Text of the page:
BAGHDAD, Iraq -- Two months after elections, Iraq's new government finally began to take shape Wednesday as lawmakers elected as president a Kurdish leader who promised to represent all ethnic and religious groups in a session broadcast across the country -- and shown to Saddam Hussein in his jail cell.
A prominent Shiite Arab was expected to be named today as prime minister, the most powerful post in what will be Iraq's first democratically elected government in 50 years. That would open the way to picking a Cabinet.
Kurdish leader Jalal Talabani was chosen for the largely ceremonial job of president, while Adel Abdul-Mahdi, a Shiite, and current interim President Ghazi al-Yawer, a Sunni Arab, were elected vice presidents.
Talabani's selection and the expected choice of Ibrahim al-Jaafari as prime minister further consolidate the power shift in Iraq, where both the Shiite Arab majority and the Kurdish minority were oppressed, often brutally, under Saddam's Sunni-dominated regime.
Talabani, 71, reached out to all sectors of the country, appealing for them to join with fellow Iraqis who are working "to found a new Iraq, free of sectarian and ethnic persecution, free of hegemony and oppression."
He also urged Iraqi insurgents, who are believed to be mostly Sunni Arabs, to sit down and talk with the new government.
President Bush called Wednesday's session a "momentous step forward in Iraq's transition to democracy."
"The Iraqi people have shown their commitment to democracy and we, in turn, are committed to Iraq," the president said in a statement. "We look forward to working with this new government, and we congratulate all Iraqis on this historic day."
Saddam and 11 of his top aides were given the choice of watching a tape of the National Assembly session in their prison and all chose to do so, said Bakhtiar Amin, human rights minister in the outgoing interim government.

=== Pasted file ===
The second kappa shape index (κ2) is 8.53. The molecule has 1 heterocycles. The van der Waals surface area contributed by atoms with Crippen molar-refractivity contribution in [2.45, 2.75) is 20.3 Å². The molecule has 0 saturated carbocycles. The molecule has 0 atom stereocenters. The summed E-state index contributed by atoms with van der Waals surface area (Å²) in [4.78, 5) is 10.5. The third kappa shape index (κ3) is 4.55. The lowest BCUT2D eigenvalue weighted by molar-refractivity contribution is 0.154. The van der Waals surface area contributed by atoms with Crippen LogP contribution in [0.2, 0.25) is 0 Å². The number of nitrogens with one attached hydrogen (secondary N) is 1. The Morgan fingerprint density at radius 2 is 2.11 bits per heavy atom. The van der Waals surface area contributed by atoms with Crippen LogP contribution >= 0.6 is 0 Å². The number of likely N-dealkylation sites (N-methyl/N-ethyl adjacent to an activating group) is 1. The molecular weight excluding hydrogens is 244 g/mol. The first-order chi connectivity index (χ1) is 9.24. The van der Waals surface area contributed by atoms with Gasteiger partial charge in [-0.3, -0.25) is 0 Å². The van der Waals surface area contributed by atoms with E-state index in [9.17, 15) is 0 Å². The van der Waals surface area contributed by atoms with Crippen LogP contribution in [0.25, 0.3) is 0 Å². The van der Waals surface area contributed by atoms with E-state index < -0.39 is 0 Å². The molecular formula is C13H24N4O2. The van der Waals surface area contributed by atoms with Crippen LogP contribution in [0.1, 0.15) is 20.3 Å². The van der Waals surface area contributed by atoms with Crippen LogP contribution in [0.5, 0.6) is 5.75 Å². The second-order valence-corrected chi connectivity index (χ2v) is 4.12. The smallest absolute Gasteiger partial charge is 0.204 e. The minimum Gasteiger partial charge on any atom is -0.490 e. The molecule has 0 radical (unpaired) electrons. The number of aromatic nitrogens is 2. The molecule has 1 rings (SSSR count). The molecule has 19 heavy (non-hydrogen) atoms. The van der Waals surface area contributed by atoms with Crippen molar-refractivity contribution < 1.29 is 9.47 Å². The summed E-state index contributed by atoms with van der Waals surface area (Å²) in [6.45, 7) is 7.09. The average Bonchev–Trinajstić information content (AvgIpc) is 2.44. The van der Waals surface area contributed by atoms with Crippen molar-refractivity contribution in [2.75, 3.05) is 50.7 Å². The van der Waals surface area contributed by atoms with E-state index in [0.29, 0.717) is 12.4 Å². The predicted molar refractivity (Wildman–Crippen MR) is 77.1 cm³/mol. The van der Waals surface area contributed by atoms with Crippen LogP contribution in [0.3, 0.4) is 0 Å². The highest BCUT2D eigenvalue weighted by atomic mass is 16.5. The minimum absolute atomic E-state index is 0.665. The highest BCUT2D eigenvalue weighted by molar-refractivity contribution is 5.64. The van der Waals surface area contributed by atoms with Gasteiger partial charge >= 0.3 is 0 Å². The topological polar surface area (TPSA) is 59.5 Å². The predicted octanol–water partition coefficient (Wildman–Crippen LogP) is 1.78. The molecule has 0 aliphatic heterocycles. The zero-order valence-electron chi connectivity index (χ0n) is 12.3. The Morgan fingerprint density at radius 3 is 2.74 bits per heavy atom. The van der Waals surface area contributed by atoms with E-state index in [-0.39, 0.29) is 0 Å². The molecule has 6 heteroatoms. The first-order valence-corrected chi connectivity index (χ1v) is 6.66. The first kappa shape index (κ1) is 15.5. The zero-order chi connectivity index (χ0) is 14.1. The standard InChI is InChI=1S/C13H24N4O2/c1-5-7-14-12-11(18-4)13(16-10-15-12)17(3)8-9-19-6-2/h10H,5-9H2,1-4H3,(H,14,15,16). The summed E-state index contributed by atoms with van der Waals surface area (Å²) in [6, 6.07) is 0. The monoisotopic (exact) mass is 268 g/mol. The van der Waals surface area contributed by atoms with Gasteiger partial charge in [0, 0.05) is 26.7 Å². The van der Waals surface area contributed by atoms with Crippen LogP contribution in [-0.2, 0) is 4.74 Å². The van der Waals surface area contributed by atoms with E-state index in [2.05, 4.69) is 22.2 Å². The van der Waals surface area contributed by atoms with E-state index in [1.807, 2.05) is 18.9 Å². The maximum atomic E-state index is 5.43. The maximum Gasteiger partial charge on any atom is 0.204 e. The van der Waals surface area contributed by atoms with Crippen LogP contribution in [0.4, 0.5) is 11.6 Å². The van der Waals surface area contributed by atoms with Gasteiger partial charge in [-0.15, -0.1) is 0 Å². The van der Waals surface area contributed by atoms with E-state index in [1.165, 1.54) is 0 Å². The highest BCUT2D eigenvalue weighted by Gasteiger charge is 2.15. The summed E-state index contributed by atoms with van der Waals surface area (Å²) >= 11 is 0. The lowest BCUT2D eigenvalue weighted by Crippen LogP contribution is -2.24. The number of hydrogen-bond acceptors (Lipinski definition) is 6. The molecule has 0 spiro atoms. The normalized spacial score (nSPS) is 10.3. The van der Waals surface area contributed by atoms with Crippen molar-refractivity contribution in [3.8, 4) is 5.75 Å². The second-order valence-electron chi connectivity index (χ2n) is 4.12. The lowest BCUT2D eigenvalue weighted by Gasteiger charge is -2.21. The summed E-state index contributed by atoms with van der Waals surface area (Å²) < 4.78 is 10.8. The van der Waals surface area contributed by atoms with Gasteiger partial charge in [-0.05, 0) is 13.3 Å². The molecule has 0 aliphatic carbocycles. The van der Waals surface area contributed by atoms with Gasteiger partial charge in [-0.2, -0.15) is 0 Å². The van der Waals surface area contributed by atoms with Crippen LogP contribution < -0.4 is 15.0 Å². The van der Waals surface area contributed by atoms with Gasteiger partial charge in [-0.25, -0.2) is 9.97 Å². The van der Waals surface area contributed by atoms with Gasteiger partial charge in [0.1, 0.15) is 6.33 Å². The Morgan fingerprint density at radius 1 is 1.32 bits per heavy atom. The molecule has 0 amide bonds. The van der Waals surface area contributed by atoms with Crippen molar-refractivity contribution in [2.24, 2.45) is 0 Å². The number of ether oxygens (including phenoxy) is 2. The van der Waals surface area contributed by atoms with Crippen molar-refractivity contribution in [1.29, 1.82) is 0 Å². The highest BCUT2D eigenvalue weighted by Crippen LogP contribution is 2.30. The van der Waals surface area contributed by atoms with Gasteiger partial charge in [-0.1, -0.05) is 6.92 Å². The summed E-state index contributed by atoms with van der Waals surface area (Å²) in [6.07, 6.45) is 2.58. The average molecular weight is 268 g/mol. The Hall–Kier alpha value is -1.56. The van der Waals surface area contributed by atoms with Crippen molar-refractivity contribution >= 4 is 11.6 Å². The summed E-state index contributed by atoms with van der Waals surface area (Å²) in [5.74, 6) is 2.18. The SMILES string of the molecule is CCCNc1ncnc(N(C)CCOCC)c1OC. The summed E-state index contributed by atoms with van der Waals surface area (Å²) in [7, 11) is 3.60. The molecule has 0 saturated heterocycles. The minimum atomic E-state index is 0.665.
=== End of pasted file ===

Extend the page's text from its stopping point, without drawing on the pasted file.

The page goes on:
Amin said Saddam watched by himself, while the others viewed it as a group at their undisclosed detention center, which is believed to be near Baghdad's airport.
"I imagine he was upset," Amin said. "He must have realized that the era of his government was over, and that there was no way he was returning to office."
Iraq's new presidential council, made up of the president and his two deputies, is to be sworn in Thursday. The three are then expected to immediately name the prime minister.
Lawmakers can then start to draft a permanent constitution, which is supposed to be finished by Aug. 15.
Among the touchiest issues that remain are whether the oil city of Kirkuk should be part of the autonomous Kurdish region, what role Islam should play in Iraq's governmental system and who will be named defense minister.
Negotiators had agreed on Talabani for the president's job weeks ago, but news of his formal election was greeted with dancing in the streets of the Kurdish north.
"Today Jalal Talabani made it to the seat of power, while Saddam Hussein is sitting in jail," said Mohammed Saleh, a 42-year-old Kurd in Kirkuk. "Who would have thought!"
When the results were announced, legislators swarmed around Talabani, hugging and kissing him. Members gave him a standing ovation and tears welled up in the eyes of some Kurdish lawmakers and Talabani's relatives attending the session.
"This is the new Iraq," said parliament speaker Hajim al-Hassani, a Sunni Arab.
Kurds make up about 20 percent of Iraq's 26 million people, and won 75 of the 275 seats in parliament. A Shiite alliance holds 140 seats.
Sunni Arabs, who make up 15 percent to 20 percent of the population, have only 17 seats, largely because they boycotted the election or stayed home out of fear of attacks.
Lawmakers tried to reach out to Sunni Arabs by naming al-Yawer and al-Hassani to top posts.
But prominent Sunni Arab groups distanced themselves from the new government.
"We are not related to any process in this matter of choosing candidates," Muthana al-Dhari, spokesman for the Association of Muslim Scholars, a Sunni group, told Al-Jazeera satellite television.
World leaders congratulated Talabani on his post, and U.N. Secretary-General Kofi Annan welcomed "the commitment of Iraq's new leadership to working toward national unity through peaceful democratic means"
As parliament met, mortar rounds exploded in a street across the Tigris River. A blast left a crater near the Ministry of Agriculture and the al-Sadeer hotel and injured at least one Iraqi civilian. The target of the attack was unclear, but the hotel, which has housed foreign contractors, has been attacked in the past.
Associated Press writers Sinan Salaheddin, Qasim Abdul-Zahra and Sameer Yacoub contributed to this report.